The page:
“Many public servants are working hard to develop and deliver support to Canadians,” Treasury Board President Jean-Yves Duclos testified at a May 8 hearing of the Commons government operations committee.

“Federal employees are continuing to be productive in their efforts to provide Canadians with the government services they depend on every day, and to provide critical services and the many new measures quickly developed in response to the COVID-19 pandemic.”

Dave Naylor is the News Editor of the Western Standard
dnaylor@westernstandardonline.com
Twitter.com/nobby7694

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O’Toole hires former Huawei executive

O’Toole has already said if elected prime minister there is no way he would allow the Chinese-backed Huawei onto’s Canada’s 5G networks.

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Tory party leader Erin O’Toole has hired a former top executive of the controversial Chinese firm Huawei.

O’Toole brought on board Jake Enwright, who was Huawei Canada Vice President & Director of Corporate Affairs. He will handle research and issues management for the Conservatives.

O’Toole has already said if elected prime minister there is no way he would allow the Chinese-backed Huawei onto’s Canada’s 5G networks.

Enwright worked for former Tory leader Andrew Scheer, leaving his office in 2018.

Many countries around the world have banned Huawei claiming it would allow the Chinese to use the 5G system to spy on their countries.

Canada and its Five Eyes allies — the U.K., New Zealand and Australia — are under pressure from fellow member, the U.S., to ban Huawei on security grounds.

But Prime Minister Justin Trudeau still hasn’t made a decision on whether to allow it in Canada.

“Unlike Justin Trudeau, I don’t take entities of the Chinese regime at their word. If I’m PM Huawei will be banned from 5G,” tweeted Tory leader O’Toole on September 17.

It cames on the day, the Globe and Mail reported Huawei had communicated to Ottawa that it promised not to spy on Canada.

“Huawei Canada has put together a legal agreement between the company and the federal government that outlines a ‘no back-door, no-spying’ pledge,” the Globe reported from their sources.

Ottawa has spent almost two years studying whether to allow Huawei into 5G networks.

Bell Canada and Telus Corp have announced they will not partner with Huawei in their 5G network and instead go with Ericsson and Nokia.

Both companies use Huawei in their 4G networks.

Canada arrested Huawei executive Meng Wanzhou on on December 1, 2018, following an extradition request from U.S. officials who alleged she violated sanctions on doing business with Iran.

Canadians Michael Spavor and Michael Kovrig were detained in China days later and were later charged with espionage.

Dave Naylor is the News Editor of the Western Standard
dnaylor@westernstandardonline.com
TWITTER: Twitter.com/nobby7694

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Hamilton police drop COVID mask caper

Police said they have no leads and no suspects, in the theft of the masks that had just been flown in from China by the Department of Public Works.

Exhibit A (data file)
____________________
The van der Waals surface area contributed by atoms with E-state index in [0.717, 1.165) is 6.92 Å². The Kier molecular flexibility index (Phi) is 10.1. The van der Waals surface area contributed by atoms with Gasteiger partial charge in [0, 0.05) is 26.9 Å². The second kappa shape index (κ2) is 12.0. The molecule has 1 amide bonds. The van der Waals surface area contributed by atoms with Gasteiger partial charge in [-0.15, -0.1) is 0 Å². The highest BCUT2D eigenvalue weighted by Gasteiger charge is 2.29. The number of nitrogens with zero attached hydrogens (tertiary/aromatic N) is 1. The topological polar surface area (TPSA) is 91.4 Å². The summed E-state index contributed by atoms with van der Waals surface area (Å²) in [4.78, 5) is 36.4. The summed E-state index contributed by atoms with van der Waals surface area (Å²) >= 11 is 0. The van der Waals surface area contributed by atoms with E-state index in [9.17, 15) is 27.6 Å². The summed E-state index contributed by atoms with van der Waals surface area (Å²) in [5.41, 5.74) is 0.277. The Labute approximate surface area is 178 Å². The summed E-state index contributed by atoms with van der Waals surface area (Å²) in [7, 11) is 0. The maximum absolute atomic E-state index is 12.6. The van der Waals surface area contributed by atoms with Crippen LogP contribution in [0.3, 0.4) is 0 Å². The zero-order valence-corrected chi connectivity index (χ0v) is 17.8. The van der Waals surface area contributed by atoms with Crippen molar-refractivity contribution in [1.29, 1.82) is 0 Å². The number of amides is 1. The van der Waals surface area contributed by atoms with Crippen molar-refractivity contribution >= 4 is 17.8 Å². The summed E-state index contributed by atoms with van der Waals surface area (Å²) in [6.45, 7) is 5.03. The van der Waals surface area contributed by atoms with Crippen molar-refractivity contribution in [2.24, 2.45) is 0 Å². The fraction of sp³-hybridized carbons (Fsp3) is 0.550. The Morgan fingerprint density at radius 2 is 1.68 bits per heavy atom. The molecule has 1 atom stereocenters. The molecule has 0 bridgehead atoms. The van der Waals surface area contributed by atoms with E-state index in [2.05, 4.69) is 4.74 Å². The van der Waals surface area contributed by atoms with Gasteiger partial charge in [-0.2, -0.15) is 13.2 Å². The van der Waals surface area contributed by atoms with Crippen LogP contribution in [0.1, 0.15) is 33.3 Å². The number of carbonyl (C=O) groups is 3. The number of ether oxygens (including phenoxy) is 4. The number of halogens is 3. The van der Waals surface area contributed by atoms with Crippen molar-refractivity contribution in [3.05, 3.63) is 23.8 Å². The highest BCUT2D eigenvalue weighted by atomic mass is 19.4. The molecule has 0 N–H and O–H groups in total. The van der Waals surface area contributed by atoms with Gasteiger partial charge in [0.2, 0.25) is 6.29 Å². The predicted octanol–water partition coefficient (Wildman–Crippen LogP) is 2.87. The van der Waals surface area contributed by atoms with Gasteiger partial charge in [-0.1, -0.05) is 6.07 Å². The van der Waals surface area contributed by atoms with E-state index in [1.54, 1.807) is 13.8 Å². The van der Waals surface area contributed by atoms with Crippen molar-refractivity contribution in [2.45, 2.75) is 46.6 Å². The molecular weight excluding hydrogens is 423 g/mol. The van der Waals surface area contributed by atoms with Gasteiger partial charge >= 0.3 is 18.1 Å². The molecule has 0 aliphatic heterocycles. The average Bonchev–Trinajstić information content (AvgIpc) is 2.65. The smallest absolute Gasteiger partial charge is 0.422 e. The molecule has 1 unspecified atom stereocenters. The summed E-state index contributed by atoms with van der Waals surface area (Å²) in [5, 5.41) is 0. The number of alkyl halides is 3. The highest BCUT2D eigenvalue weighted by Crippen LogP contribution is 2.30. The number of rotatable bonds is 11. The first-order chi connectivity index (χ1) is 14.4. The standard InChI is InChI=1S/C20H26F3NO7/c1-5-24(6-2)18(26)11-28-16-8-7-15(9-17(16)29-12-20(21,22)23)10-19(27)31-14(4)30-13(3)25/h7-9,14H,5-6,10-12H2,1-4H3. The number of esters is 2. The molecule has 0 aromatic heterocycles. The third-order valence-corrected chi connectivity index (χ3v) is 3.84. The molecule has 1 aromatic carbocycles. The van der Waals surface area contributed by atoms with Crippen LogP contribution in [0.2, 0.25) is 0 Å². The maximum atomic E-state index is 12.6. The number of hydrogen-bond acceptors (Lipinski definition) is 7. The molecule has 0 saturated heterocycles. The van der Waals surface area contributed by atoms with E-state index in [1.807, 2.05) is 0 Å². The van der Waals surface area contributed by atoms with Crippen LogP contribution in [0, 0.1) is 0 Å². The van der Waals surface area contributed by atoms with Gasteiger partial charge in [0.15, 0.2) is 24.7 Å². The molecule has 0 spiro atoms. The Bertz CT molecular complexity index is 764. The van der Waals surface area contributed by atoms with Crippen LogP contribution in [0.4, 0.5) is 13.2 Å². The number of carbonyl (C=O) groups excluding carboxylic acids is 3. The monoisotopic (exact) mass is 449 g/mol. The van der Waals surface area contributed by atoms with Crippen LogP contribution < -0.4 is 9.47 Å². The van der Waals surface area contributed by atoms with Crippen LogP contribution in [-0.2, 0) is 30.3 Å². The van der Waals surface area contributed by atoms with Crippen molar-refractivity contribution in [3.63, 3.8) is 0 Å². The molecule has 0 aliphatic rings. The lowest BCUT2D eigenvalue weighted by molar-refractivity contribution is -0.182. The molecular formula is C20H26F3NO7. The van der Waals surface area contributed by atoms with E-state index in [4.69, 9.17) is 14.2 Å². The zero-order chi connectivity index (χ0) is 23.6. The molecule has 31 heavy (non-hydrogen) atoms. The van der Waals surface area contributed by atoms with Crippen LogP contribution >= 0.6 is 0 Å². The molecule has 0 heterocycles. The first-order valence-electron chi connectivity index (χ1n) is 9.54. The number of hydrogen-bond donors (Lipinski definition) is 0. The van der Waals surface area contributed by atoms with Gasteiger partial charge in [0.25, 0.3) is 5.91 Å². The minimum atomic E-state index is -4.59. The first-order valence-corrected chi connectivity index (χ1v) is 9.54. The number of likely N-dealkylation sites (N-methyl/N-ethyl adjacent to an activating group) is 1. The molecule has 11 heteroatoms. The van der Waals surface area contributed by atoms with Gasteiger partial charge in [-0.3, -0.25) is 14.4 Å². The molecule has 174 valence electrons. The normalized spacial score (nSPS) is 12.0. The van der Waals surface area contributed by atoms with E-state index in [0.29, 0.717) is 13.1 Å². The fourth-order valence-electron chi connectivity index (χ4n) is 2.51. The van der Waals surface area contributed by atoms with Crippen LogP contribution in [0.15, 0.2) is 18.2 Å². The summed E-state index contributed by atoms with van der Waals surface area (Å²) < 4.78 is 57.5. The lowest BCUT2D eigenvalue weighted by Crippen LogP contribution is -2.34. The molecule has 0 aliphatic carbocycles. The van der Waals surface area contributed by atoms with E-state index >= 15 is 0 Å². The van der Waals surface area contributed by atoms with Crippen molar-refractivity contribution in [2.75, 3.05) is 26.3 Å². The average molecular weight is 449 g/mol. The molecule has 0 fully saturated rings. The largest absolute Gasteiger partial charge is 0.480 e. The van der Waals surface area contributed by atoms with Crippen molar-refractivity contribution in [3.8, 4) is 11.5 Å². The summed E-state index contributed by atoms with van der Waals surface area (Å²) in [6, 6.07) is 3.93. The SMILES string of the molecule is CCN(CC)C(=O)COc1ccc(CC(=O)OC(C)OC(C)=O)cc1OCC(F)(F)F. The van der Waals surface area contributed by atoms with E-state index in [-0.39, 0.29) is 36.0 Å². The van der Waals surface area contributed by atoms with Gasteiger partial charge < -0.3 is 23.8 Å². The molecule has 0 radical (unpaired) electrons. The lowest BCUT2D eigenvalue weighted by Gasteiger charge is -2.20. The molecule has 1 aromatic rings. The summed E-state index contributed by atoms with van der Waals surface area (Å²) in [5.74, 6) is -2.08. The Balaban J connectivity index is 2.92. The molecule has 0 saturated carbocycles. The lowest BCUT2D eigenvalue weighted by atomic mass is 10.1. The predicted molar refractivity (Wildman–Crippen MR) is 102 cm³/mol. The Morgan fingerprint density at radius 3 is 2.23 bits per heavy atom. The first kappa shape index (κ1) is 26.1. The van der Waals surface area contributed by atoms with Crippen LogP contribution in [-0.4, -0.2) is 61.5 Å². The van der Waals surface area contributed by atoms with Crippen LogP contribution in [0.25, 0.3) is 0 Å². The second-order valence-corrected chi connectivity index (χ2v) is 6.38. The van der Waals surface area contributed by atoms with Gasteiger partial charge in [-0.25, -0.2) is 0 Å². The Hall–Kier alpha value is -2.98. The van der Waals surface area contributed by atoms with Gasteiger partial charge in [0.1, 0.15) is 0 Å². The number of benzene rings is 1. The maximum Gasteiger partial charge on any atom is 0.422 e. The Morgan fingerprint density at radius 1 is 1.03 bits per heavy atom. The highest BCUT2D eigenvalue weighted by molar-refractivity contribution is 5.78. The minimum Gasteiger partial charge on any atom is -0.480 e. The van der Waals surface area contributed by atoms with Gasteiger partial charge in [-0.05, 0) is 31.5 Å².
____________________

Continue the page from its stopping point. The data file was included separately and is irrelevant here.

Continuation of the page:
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Hamilton police have dropped the case into the theft of millions of COVID-19 masks from the hamilton airport, says Blacklock’s Reporter.

Police said they have no leads and no suspects, in the theft of the masks that had just been flown in from China by the Department of Public Works.

“A report on their investigation was completed in October which found there were no additional investigative leads to pursue,” said Stéfanie Hamel, spokesperson for the department.

“The products were not recovered.”

Two million surgical masks, part of a shipment of 34 tonnes of pandemic supplies, were pilfered from a CargoJet warehouse at Hamilton last July. The department concealed the robbery at the time.

Hamel said the masks were “stolen between Saturday, July 4 and Monday, July 6” when the heist was reported to police. Authorities did not estimate the value of the loss but charter aircraft costs alone ranged from $500,000 to $800,000.

Hamilton’s airport authority Thursday said it only learned of the robbery when alerted by Blacklock’s.

“We comply with aviation regulations to ensure the airfield is safe and secure,” managers at John C. Munro Hamilton International Airport said in a statement.

“Services related to the storage or movement of goods by ground transportation from the airport are controlled by the respective cargo carriers.”

The robbery was disclosed in an internal Department of Public Works email.

Staff said they only learned of the heist when a shipment by Purolator truck from Hamilton to a federal warehouse in Vaudreuil, Que. failed to appear.

“A shipment of approximately two million surgical masks was picked up at the CargoJet warehouse,” wrote staff. “Canada has been advised by Purolator that the masks were not picked up by one of their subcontractors as scheduled.”

The robbery occurred after Prime Minister Justin Trudeau and the Hamilton airport publicly announced the shipment.

CargoJet has declined comment on the robbery. Purolator also refused to respond to questions.

Dave Naylor is the News Editor of the Western Standard
dnaylor@westernstandardonline.com
Twitter.com/nobby7694